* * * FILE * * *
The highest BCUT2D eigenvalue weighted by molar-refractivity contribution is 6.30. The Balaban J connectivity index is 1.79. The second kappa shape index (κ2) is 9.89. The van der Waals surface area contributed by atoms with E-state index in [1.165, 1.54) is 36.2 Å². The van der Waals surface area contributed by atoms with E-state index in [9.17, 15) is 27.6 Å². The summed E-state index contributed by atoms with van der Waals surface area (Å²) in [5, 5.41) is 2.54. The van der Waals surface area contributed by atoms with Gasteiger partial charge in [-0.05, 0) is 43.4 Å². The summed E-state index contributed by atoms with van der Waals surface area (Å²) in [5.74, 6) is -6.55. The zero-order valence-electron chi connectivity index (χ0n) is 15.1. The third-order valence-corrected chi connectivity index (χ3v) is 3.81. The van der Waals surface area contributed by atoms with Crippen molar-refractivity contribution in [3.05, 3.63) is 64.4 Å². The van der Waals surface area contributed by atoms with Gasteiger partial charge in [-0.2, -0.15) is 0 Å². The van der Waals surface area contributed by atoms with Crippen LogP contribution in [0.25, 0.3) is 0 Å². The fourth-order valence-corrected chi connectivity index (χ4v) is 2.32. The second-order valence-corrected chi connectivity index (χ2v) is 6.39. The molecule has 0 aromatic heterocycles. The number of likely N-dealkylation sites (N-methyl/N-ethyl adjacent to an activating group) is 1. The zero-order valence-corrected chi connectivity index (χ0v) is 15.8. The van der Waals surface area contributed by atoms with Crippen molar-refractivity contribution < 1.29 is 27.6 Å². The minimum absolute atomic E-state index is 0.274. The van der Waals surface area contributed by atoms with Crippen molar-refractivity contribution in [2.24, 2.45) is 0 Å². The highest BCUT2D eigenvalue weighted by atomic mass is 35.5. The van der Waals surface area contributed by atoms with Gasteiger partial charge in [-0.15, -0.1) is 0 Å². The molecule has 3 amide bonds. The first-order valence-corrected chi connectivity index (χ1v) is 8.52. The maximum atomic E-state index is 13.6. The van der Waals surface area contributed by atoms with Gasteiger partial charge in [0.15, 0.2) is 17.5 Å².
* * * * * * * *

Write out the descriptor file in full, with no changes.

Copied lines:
The highest BCUT2D eigenvalue weighted by molar-refractivity contribution is 6.30. The Balaban J connectivity index is 1.79. The second kappa shape index (κ2) is 9.89. The van der Waals surface area contributed by atoms with E-state index in [1.165, 1.54) is 36.2 Å². The van der Waals surface area contributed by atoms with E-state index in [9.17, 15) is 27.6 Å². The summed E-state index contributed by atoms with van der Waals surface area (Å²) in [5, 5.41) is 2.54. The van der Waals surface area contributed by atoms with Gasteiger partial charge in [-0.05, 0) is 43.4 Å². The summed E-state index contributed by atoms with van der Waals surface area (Å²) in [5.74, 6) is -6.55. The zero-order valence-electron chi connectivity index (χ0n) is 15.1. The third-order valence-corrected chi connectivity index (χ3v) is 3.81. The van der Waals surface area contributed by atoms with Crippen molar-refractivity contribution in [3.05, 3.63) is 64.4 Å². The van der Waals surface area contributed by atoms with Gasteiger partial charge in [-0.2, -0.15) is 0 Å². The van der Waals surface area contributed by atoms with Crippen LogP contribution in [0.25, 0.3) is 0 Å². The fourth-order valence-corrected chi connectivity index (χ4v) is 2.32. The second-order valence-corrected chi connectivity index (χ2v) is 6.39. The molecule has 0 aromatic heterocycles. The number of likely N-dealkylation sites (N-methyl/N-ethyl adjacent to an activating group) is 1. The zero-order valence-corrected chi connectivity index (χ0v) is 15.8. The van der Waals surface area contributed by atoms with Crippen molar-refractivity contribution < 1.29 is 27.6 Å². The minimum absolute atomic E-state index is 0.274. The van der Waals surface area contributed by atoms with Crippen molar-refractivity contribution in [2.24, 2.45) is 0 Å². The highest BCUT2D eigenvalue weighted by atomic mass is 35.5. The van der Waals surface area contributed by atoms with Gasteiger partial charge in [-0.15, -0.1) is 0 Å². The molecule has 3 amide bonds. The first-order valence-corrected chi connectivity index (χ1v) is 8.52. The maximum atomic E-state index is 13.6. The van der Waals surface area contributed by atoms with Gasteiger partial charge in [0.15, 0.2) is 17.5 Å².